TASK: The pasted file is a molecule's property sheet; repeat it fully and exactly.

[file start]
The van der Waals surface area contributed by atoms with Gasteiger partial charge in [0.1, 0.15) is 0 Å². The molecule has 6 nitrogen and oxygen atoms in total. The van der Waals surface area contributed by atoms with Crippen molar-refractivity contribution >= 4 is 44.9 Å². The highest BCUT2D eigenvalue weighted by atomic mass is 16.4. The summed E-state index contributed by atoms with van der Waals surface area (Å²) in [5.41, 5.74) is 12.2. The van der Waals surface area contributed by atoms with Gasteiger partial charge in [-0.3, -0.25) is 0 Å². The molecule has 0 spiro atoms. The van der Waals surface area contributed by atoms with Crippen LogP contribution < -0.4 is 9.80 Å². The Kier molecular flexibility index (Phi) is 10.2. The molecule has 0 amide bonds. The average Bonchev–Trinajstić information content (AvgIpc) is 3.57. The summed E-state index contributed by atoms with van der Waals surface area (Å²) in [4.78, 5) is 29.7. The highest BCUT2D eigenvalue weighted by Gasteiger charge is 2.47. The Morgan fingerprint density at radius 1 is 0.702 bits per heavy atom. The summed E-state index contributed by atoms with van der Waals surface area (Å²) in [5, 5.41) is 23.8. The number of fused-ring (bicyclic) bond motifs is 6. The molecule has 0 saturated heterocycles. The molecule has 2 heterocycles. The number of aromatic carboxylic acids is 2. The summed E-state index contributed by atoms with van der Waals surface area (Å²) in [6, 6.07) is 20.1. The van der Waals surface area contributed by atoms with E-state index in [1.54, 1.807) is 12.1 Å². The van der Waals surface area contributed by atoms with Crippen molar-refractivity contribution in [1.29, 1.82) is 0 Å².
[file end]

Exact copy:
The van der Waals surface area contributed by atoms with Gasteiger partial charge in [0.1, 0.15) is 0 Å². The molecule has 6 nitrogen and oxygen atoms in total. The van der Waals surface area contributed by atoms with Crippen molar-refractivity contribution >= 4 is 44.9 Å². The highest BCUT2D eigenvalue weighted by atomic mass is 16.4. The summed E-state index contributed by atoms with van der Waals surface area (Å²) in [5.41, 5.74) is 12.2. The van der Waals surface area contributed by atoms with Gasteiger partial charge in [-0.3, -0.25) is 0 Å². The molecule has 0 spiro atoms. The van der Waals surface area contributed by atoms with Crippen LogP contribution < -0.4 is 9.80 Å². The Kier molecular flexibility index (Phi) is 10.2. The molecule has 0 amide bonds. The average Bonchev–Trinajstić information content (AvgIpc) is 3.57. The summed E-state index contributed by atoms with van der Waals surface area (Å²) in [4.78, 5) is 29.7. The highest BCUT2D eigenvalue weighted by Gasteiger charge is 2.47. The Morgan fingerprint density at radius 1 is 0.702 bits per heavy atom. The summed E-state index contributed by atoms with van der Waals surface area (Å²) in [5, 5.41) is 23.8. The number of fused-ring (bicyclic) bond motifs is 6. The molecule has 0 saturated heterocycles. The molecule has 2 heterocycles. The number of aromatic carboxylic acids is 2. The summed E-state index contributed by atoms with van der Waals surface area (Å²) in [6, 6.07) is 20.1. The van der Waals surface area contributed by atoms with E-state index in [1.54, 1.807) is 12.1 Å². The van der Waals surface area contributed by atoms with Crippen molar-refractivity contribution in [1.29, 1.82) is 0 Å².